It’s a strange response to take from a Conservative government that has cut 64 per cent of Liverpool City Council’s overall budget (£444 million).
James Roberts, Labour Councillor for Liverpool’s Greenbank Ward, points to “low housing demand” as an odd justification. “It just seems bizarre to me that that’s a criteria for a landlord licensing scheme. Surely the whole point of the licensing scheme is that the houses are fit for habitation.”
“To make sure that we’ve got a decent quality housing stock that people can actually live in without black mould and with working fire alarms. Really basic stuff… The way the landlord associations are making out, it’s like we’ve got the most draconian rules ever invented.”
The RLA (Residential Landlord Association) declared themselves tickled pink by the decision. They titled a press release on their website with “Success!” The RLA’s own reasons for opposing the renewal included: “most breaches have been for administrative errors”, “evidence shows city-wide licensing is not required in Liverpool” and the “financial burden for landlords”.
According to RLA policy manager John Stewart, “Liverpool’s application for a second new city-wide application was doomed to failure.”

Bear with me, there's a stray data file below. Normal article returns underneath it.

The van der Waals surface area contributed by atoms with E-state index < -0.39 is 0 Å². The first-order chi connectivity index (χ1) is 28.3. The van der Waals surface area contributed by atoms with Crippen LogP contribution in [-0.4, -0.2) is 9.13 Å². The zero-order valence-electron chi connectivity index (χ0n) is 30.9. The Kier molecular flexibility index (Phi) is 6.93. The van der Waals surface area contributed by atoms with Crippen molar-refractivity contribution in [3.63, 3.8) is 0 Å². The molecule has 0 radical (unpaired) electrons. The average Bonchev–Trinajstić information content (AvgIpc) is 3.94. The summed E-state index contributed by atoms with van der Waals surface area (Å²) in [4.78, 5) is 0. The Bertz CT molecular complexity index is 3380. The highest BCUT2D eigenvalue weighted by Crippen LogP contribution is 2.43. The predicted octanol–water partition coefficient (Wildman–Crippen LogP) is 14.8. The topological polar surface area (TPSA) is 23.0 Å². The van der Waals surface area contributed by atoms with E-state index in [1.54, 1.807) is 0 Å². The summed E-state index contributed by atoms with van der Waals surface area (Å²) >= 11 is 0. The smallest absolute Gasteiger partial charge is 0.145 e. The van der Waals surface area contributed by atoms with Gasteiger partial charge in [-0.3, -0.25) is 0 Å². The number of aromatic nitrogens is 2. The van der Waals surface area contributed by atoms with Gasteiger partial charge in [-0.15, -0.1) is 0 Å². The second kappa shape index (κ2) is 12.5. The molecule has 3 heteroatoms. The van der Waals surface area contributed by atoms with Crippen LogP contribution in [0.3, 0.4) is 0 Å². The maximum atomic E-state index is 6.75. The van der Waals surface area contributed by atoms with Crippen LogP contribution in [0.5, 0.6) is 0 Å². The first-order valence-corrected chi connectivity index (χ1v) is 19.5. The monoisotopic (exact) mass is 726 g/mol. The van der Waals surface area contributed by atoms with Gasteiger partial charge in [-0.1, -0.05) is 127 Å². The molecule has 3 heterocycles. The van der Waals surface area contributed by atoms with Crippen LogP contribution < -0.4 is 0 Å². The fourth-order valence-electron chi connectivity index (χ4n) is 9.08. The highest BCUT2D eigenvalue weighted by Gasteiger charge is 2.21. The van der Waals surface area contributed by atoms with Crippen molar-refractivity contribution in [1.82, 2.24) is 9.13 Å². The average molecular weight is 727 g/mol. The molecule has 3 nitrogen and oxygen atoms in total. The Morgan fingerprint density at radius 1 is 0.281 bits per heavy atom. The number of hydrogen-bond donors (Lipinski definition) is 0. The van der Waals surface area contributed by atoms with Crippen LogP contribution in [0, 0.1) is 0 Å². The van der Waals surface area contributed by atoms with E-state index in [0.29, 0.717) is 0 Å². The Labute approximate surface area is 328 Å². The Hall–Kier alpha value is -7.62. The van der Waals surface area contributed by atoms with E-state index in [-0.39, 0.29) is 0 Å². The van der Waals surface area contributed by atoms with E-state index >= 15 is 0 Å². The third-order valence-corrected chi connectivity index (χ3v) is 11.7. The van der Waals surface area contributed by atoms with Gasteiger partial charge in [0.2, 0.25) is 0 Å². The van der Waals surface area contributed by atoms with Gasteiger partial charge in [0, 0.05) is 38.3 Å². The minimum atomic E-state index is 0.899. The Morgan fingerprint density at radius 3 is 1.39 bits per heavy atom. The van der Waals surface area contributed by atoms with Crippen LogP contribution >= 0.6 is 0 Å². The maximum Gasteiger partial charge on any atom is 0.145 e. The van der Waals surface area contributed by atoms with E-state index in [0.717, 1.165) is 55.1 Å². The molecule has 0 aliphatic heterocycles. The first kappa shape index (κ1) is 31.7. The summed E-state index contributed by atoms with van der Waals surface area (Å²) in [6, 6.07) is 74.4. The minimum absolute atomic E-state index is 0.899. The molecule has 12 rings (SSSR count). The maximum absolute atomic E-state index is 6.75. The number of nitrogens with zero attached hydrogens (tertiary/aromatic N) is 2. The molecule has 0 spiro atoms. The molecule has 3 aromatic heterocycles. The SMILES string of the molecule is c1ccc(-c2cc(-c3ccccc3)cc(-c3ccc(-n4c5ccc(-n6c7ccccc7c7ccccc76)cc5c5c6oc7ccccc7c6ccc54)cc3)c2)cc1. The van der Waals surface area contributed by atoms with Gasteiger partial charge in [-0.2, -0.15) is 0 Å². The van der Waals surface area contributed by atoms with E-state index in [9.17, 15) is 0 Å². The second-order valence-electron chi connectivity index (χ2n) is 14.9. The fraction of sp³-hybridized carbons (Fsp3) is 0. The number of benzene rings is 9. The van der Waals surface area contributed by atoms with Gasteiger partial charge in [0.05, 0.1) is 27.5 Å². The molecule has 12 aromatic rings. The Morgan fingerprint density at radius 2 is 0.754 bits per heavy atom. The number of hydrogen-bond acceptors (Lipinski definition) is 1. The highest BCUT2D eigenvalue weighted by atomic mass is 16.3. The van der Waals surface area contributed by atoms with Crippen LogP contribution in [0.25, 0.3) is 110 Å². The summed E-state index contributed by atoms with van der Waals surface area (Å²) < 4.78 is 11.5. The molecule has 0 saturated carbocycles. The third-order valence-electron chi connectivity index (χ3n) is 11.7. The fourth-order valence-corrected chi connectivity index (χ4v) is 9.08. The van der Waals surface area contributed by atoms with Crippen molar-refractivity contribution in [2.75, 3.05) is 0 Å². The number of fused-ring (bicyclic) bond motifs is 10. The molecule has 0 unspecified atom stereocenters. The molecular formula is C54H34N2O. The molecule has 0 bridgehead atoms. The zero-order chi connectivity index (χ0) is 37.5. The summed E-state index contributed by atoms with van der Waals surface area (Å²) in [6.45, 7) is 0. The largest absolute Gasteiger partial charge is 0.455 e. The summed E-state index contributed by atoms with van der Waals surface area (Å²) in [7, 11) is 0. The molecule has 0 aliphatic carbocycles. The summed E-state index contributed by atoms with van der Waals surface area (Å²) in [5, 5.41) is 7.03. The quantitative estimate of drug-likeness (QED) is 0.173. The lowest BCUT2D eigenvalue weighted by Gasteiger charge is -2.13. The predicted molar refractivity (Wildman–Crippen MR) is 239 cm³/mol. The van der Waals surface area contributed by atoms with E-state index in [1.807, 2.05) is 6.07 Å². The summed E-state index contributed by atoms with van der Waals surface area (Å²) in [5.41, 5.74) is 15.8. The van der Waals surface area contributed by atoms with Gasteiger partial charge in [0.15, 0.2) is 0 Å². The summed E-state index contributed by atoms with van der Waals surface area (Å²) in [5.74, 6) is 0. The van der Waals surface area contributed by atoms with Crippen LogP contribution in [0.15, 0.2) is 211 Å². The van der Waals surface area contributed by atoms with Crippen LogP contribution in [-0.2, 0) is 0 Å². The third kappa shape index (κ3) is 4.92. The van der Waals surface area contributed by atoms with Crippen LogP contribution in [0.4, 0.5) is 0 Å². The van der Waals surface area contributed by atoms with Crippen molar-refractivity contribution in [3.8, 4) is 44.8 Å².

Following the decision to stop the scheme, the Liverpool branch of tenants union Acorn held a public meeting. Attendees including local MPs, renters and councillors gathered to discuss a campaign urging central government to reconsider their decision. Attendees raised concerns regarding the effects on minority communities, housing safety post-Grenfell and the already poor quality of privately-run refugee and asylum seeker accommodation in the city deteriorating further.
Acorn branches across the country were also concerned by the decision. Acorn Bristol organiser Aidan Cassidy likens the decision to scrapping other licenses: “I don’t think anyone would disagree that having a driving license is a good idea. You’re in charge of a chunk of metal that can kill someone. If you’re a landlord, you’ve got massive power over other people’s lives as well. You can basically decide whether they can put a roof over their head. You’ve got the power to take a third of their income every month. The idea that we don’t have licenses already is ridiculous.”
Nationally, there’s concern that the Liverpool decision will discourage councils from pursuing similar schemes. “Scrapping Liverpool’s city-wide licensing scheme sets a terrible precedent for local councils who want to use schemes like this to tackle poor conditions and bad practice,” says Greg Beales, campaign director at Shelter.
“Through our services we hear terrible stories of what happens when decent property standards aren’t enforced and dangerous conditions go unchecked. Licensing schemes can help councils identify bad behaviour but they’re of little use if they don’t have the resources to crackdown or proactively enforce standards because of devastating budget cuts. If they are going to be a key line of defence against rogue landlords and poor conditions, the government needs to support councils in their efforts to keep people safe.”